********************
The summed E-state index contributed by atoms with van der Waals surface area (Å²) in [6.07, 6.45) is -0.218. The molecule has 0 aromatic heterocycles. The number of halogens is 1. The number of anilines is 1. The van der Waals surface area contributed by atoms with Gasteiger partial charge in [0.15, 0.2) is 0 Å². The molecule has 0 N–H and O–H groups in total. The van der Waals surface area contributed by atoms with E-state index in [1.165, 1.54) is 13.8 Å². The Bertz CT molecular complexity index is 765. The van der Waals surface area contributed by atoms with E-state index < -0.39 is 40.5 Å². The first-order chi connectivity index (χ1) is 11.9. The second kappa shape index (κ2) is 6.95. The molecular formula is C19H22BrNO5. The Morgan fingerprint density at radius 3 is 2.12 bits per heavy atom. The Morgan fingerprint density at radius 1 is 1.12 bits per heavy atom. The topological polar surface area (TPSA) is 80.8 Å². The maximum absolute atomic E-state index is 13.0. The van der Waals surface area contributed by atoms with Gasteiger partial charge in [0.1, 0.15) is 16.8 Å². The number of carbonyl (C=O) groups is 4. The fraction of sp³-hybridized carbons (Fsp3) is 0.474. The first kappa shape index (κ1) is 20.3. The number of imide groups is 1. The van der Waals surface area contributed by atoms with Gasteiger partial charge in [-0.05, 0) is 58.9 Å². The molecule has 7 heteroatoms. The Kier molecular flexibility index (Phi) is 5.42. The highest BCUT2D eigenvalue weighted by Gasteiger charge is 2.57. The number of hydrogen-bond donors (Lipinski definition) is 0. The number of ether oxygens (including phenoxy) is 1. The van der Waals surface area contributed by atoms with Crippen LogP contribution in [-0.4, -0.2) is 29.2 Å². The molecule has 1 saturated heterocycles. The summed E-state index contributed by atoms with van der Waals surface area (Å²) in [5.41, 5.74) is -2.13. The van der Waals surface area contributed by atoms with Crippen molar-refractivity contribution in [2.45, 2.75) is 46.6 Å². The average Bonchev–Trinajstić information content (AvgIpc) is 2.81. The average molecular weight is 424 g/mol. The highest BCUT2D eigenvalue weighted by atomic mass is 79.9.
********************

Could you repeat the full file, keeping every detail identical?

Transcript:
The summed E-state index contributed by atoms with van der Waals surface area (Å²) in [6.07, 6.45) is -0.218. The molecule has 0 aromatic heterocycles. The number of halogens is 1. The number of anilines is 1. The van der Waals surface area contributed by atoms with Gasteiger partial charge in [0.15, 0.2) is 0 Å². The molecule has 0 N–H and O–H groups in total. The van der Waals surface area contributed by atoms with E-state index in [1.165, 1.54) is 13.8 Å². The Bertz CT molecular complexity index is 765. The van der Waals surface area contributed by atoms with E-state index < -0.39 is 40.5 Å². The first-order chi connectivity index (χ1) is 11.9. The second kappa shape index (κ2) is 6.95. The molecular formula is C19H22BrNO5. The Morgan fingerprint density at radius 3 is 2.12 bits per heavy atom. The Morgan fingerprint density at radius 1 is 1.12 bits per heavy atom. The topological polar surface area (TPSA) is 80.8 Å². The maximum absolute atomic E-state index is 13.0. The van der Waals surface area contributed by atoms with Gasteiger partial charge in [0.1, 0.15) is 16.8 Å². The number of carbonyl (C=O) groups is 4. The fraction of sp³-hybridized carbons (Fsp3) is 0.474. The first kappa shape index (κ1) is 20.3. The number of imide groups is 1. The van der Waals surface area contributed by atoms with Gasteiger partial charge in [-0.05, 0) is 58.9 Å². The molecule has 7 heteroatoms. The Kier molecular flexibility index (Phi) is 5.42. The highest BCUT2D eigenvalue weighted by Gasteiger charge is 2.57. The number of hydrogen-bond donors (Lipinski definition) is 0. The number of ether oxygens (including phenoxy) is 1. The van der Waals surface area contributed by atoms with Crippen LogP contribution in [-0.4, -0.2) is 29.2 Å². The molecule has 1 saturated heterocycles. The summed E-state index contributed by atoms with van der Waals surface area (Å²) in [5.41, 5.74) is -2.13. The van der Waals surface area contributed by atoms with Crippen molar-refractivity contribution in [2.45, 2.75) is 46.6 Å². The average Bonchev–Trinajstić information content (AvgIpc) is 2.81. The average molecular weight is 424 g/mol. The highest BCUT2D eigenvalue weighted by atomic mass is 79.9.